The inauguration of President Félix Tshisekedi’s new parliamentary majority, known as the Holy Union, on April 26th marks the end of a long period in which the President remained under the strong influence of his predecessor Joseph Kabila.
Prime Minister Sama Lukonde presented his new team on April 12th and Parliament approved it almost unanimously (410 of the 412 MPs present voted in favor), despite tensions over the division of ministerial posts. The new government gives Tshisekedi the freedom to pursue his reforms.
Control of the various forces within his new coalition is Tshisekedi’s immediate challenge. The delicate negotiations to form the government of the Holy Union show the insecurity of a majority that has gathered to oust Kabila but has no common political agenda.
Fissures in the coalition appeared almost soon when the government was proclaimed in April 12. Almost 200 of the MPs who left Kabila’s FCC formed a “coalition of revolutionary MPs” to protest the imbalance in the new government. Some provinces had multiple ministries; others had none.
They accused Lukonde of failing to reward their “postponement of allegiance” with a government position.
Another weakness of this team is the abundance of decision-making bodies that tend to do so Cause deadlocks within the coalition government. The appointment of powerful opposition members to deputy prime ministers, notably Eve Bazaiba, general secretary of Jean-Pierre Bemba’s Mouvement pour la libération du Congo, and Christophe Lutundula, a high-ranking official in Moïse Katumbi’s Ensemble pour la République, will limit Tshisekedi’s maneuver he will not be the only captain aboard the ship.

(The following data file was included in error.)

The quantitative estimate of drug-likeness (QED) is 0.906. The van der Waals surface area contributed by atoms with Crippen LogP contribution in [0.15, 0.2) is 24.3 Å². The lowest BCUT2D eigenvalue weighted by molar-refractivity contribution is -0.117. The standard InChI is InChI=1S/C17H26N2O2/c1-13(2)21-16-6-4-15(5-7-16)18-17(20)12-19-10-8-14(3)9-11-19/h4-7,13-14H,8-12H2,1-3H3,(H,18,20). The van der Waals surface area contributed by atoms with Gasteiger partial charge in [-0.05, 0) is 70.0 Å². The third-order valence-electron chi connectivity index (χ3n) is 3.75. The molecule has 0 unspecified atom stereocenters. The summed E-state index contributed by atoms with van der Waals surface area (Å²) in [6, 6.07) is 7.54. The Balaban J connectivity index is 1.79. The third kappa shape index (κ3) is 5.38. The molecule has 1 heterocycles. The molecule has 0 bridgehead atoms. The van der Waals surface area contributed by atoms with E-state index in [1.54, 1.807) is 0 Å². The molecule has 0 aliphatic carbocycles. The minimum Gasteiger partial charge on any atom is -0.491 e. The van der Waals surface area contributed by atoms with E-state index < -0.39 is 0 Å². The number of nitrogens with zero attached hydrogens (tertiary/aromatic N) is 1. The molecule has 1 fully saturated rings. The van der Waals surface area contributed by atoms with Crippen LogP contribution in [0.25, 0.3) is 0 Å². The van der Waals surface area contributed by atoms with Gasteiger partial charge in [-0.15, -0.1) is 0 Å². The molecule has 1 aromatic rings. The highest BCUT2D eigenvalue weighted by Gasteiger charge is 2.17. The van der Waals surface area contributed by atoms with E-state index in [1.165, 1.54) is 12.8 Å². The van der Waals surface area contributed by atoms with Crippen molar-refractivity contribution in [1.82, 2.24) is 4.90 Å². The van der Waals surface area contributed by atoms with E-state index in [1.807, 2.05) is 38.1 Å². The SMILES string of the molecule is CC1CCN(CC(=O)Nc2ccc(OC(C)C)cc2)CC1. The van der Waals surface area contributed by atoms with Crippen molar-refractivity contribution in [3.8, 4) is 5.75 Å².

The other leaders of the political parties in the Holy Union will also use their positions to ensure that their interests are taken into account and to make plans to develop a The only one that cannot be hindered -partisan government.
The general elections in December 2023, in which the big names in the government of Lukonde are likely to stand as candidates, could soon lead to tensions and rivalries.
The “top priority” is to put an end to violence in the eastern Democratic Republic of the Congo. Given the poor results of its military campaigns, the government should accelerate the implementation of the disarmament, demobilization and reintegration program to reintegrate former combatants.
Onesphore Sematumba is an ICG analyst for DR Congo and Burundi